Naming Infinity: A True Story of Religious Mysticism and Mathematical Creativity

Jim Holt writes:

The authors of Naming Infinity see the controversy surrounding Georg Cantor’s theory of infinity as a matter of French rationalism versus Russian mysticism. And it was the mystics, they claim, who better served the cause of mathematical progress. Loren Graham, an American historian of science, and Jean-Michel Kantor, a French mathematician, argue that the intellectual milieu of the French mathematicians was dominated by Descartes, for whom clarity and distinctness were warrants of truth, and by Auguste Comte, who insisted that science should be purged of metaphysical speculation. Cantor’s theory seemed to offend against both. The Russians, by contrast, warmed to it. In fact, the founding figures of the most influential school of 20th-century Russian mathematics were members of a heretical religious sect called the Name Worshippers, who believed that by repetitiously chanting God’s name they could achieve fusion with the divine.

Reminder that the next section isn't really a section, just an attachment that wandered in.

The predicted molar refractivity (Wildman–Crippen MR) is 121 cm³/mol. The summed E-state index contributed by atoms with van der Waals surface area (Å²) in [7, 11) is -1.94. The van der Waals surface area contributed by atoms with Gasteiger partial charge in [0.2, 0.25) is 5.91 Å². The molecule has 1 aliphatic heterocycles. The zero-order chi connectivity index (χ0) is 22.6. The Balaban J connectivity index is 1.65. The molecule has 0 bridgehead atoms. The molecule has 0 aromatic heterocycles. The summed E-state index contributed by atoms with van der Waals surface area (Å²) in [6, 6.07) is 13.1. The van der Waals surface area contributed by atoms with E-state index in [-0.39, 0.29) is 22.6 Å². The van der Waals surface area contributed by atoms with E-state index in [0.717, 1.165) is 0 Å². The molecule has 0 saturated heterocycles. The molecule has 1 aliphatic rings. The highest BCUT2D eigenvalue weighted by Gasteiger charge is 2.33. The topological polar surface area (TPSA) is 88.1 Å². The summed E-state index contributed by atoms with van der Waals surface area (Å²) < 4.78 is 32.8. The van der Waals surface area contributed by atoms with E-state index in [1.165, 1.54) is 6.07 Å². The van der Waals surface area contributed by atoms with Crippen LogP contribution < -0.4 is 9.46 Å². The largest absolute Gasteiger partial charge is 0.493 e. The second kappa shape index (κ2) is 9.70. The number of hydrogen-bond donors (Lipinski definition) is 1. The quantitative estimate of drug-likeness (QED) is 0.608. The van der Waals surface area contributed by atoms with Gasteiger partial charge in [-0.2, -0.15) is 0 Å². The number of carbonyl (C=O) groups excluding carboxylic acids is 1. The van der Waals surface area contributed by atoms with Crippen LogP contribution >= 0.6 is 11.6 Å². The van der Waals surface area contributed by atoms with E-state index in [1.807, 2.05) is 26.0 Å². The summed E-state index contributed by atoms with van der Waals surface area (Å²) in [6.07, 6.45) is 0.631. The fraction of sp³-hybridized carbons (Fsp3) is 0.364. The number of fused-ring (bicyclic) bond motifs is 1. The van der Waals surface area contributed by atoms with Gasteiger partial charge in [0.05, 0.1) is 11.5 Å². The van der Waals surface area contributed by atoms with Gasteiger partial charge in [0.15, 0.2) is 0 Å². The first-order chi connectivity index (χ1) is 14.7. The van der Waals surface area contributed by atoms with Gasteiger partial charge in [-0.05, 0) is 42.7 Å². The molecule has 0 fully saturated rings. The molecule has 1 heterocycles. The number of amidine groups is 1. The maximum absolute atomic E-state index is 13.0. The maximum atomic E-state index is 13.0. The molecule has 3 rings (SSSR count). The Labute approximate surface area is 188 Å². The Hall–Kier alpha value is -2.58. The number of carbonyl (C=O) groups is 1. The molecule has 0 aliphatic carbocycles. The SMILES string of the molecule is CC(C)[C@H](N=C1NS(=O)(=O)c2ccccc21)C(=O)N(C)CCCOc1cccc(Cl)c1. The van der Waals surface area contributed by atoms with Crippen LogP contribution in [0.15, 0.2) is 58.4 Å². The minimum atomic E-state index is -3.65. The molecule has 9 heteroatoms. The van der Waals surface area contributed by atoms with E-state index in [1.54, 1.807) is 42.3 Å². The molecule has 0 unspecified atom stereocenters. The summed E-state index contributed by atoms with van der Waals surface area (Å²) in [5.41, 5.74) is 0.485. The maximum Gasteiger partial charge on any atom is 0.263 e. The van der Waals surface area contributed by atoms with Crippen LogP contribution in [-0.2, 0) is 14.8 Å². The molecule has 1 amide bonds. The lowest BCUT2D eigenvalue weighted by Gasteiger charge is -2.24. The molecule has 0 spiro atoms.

(LRB 27 August 2009)

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